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Austin ISD Superintendent Explains Why Teachers' Medical Leave Requests Were Denied

AUSTIN, TX. Oct. 14, 2020. AISD Superintendent Stephanie Elizalde visits the campus of LBJ Early College High School in October.
Gabriel C. Pérez
AUSTIN, TX. Oct. 14, 2020. AISD Superintendent Stephanie Elizalde visits the campus of LBJ Early College High School in October.

More than 900 teachers in the Austin Independent School District received a letter this week saying their application to continue teaching remotely for the spring semester was denied.

These teachers submitted documentation showing they had a medical condition that puts them at increased risk for severe illness from COVID-19.

Christopher Winne teaches ninth grade science at International High School, a school where all the students are learning English for the first time. He has diabetes insipidus, an aortic aneurysm, hypertension and atrial fibrillation.

"My physician does worry that each of these conditions and especially all of the conditions combined, if I were to get COVID, would cause me to have severe complications," he said.

During the fall semester, he's been teaching on Zoom because he received a medical accommodation from the school district to do so. Some of his students returned to the school building when that was allowed starting in October, but he remained remote.

"I had a very clear letter that explicitly laid out all of my medical conditions and said why I should work remotely, and that worked the first time," he said. "Now, it seems like they have changed the rules. They asked for the same exact letter to be submitted when we reapplied for spring accommodations, and it seems, based on news reports, they dismissed 940 of us that were originally approved."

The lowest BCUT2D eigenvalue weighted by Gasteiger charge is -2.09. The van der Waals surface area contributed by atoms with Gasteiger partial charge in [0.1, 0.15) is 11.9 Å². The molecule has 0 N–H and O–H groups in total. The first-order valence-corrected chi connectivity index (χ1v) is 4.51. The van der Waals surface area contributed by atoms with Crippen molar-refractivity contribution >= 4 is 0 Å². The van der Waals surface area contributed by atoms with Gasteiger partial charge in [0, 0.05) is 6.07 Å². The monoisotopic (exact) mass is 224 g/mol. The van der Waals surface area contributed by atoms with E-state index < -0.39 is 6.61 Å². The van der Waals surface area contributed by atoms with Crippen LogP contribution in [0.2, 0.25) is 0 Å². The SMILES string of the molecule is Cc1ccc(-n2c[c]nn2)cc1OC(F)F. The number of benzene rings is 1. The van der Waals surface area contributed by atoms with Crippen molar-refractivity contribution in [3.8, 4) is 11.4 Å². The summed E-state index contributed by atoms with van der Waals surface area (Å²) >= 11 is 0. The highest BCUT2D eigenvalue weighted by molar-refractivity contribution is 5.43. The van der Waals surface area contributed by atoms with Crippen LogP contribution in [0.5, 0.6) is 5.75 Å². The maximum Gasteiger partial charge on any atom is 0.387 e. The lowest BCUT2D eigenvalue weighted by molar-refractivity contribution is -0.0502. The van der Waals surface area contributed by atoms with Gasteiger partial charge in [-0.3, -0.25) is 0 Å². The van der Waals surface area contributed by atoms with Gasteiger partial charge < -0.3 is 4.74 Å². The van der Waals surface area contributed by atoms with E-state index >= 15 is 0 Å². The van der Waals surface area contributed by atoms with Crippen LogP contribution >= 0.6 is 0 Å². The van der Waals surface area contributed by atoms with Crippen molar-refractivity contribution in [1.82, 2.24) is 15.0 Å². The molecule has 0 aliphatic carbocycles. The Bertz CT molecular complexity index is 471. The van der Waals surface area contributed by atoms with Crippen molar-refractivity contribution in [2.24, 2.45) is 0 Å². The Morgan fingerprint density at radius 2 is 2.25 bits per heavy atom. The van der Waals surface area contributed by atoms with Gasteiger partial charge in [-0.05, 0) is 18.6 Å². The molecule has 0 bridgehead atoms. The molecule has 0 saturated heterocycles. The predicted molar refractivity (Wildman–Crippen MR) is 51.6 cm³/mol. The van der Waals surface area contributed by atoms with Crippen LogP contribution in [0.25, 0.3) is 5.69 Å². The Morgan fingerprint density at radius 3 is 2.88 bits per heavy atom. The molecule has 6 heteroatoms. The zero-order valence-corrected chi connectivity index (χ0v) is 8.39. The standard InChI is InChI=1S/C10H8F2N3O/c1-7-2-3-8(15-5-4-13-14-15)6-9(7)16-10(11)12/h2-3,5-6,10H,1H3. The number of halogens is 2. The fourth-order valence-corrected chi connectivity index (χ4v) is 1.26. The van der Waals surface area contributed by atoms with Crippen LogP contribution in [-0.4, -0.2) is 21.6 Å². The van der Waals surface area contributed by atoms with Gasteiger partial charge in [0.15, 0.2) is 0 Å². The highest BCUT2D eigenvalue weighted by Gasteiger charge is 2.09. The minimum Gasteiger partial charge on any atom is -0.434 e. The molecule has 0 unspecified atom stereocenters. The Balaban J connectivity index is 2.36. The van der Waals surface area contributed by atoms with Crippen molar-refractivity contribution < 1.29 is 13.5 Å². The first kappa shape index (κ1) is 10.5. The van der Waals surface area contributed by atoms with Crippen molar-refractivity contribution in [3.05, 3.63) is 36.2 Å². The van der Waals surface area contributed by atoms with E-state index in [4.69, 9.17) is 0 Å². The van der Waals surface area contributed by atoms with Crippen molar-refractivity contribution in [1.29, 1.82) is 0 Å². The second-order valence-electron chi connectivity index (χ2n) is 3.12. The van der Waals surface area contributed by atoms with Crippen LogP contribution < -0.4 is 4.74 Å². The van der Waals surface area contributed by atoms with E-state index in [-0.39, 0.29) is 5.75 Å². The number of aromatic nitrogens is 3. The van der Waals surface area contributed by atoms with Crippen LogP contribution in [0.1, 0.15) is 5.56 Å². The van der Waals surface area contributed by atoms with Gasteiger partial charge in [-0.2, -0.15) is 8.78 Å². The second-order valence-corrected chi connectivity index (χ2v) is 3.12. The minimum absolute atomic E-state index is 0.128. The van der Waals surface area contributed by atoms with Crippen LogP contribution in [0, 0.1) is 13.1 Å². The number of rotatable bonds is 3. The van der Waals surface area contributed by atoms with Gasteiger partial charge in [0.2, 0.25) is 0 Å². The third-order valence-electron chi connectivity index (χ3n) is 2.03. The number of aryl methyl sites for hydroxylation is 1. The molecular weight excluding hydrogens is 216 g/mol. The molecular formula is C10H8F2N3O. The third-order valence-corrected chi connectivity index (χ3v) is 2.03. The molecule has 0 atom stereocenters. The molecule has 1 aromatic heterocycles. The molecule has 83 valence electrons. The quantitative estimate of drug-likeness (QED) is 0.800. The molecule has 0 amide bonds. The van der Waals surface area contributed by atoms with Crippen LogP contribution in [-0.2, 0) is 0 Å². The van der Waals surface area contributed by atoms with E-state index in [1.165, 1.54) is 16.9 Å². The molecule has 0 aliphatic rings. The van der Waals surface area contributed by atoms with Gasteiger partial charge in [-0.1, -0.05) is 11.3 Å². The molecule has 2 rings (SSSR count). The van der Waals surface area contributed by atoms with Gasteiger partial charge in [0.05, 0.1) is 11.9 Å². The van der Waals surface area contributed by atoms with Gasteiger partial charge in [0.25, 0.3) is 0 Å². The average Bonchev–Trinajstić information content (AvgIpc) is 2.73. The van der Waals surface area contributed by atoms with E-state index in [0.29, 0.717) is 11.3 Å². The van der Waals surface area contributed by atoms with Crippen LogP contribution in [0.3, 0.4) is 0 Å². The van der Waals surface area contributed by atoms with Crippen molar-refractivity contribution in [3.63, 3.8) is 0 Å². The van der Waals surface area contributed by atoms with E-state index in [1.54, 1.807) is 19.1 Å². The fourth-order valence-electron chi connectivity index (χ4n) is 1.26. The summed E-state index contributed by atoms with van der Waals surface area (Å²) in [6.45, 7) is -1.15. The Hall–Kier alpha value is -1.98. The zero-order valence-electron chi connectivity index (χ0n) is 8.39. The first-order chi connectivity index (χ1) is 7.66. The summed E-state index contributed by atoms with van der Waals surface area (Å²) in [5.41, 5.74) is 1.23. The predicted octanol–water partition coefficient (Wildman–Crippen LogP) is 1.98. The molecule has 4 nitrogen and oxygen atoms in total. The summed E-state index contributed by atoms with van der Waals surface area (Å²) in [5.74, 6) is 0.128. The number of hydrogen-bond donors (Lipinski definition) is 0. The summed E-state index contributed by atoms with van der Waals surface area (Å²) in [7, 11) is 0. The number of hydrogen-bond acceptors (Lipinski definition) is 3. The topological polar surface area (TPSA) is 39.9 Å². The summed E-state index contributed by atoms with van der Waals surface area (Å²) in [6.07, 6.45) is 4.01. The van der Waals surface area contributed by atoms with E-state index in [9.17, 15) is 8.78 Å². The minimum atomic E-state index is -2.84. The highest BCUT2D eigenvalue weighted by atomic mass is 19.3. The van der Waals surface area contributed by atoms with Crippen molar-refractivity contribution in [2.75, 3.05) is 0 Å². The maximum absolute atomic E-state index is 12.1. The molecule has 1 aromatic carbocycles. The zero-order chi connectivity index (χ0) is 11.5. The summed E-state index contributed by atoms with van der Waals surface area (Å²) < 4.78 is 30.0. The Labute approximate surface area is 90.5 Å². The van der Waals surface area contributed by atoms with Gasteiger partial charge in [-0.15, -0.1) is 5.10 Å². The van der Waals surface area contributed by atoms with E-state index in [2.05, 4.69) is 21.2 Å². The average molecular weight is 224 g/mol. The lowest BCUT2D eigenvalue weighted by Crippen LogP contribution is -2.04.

Superintendent Stephanie Elizalde says the process did change for the spring semester.

When teachers received medical accommodations over the summer, the district was planning to start the school year online and did so through October. Now, because of a mandate from the Texas Education Agency, the district has to offer in-person learning to any student who wants it.

Elizalde said the logistics of needing to have enough staff in the schools is what led the district to change the requirements for who will get a medical accommodation. Depending on the elementary school, between 40% and 70% of students are back in the classroom, so there needs to be enough teachers there for those students.

"If I could do it so everybody could be at home and feel the safest possible, why wouldn't I want to do that? Elizalde said. "But I also have a lot of kids whose parents are in equal situations where they have to go to work and they need their children to get a certain type of engagement that they aren't getting at home."

During the first round of medical accommodation applications over the summer, the district approved anyone with a condition that put them at increased risk for severe illness from COVID-19 as listed by the Centers for Disease Control and Prevention.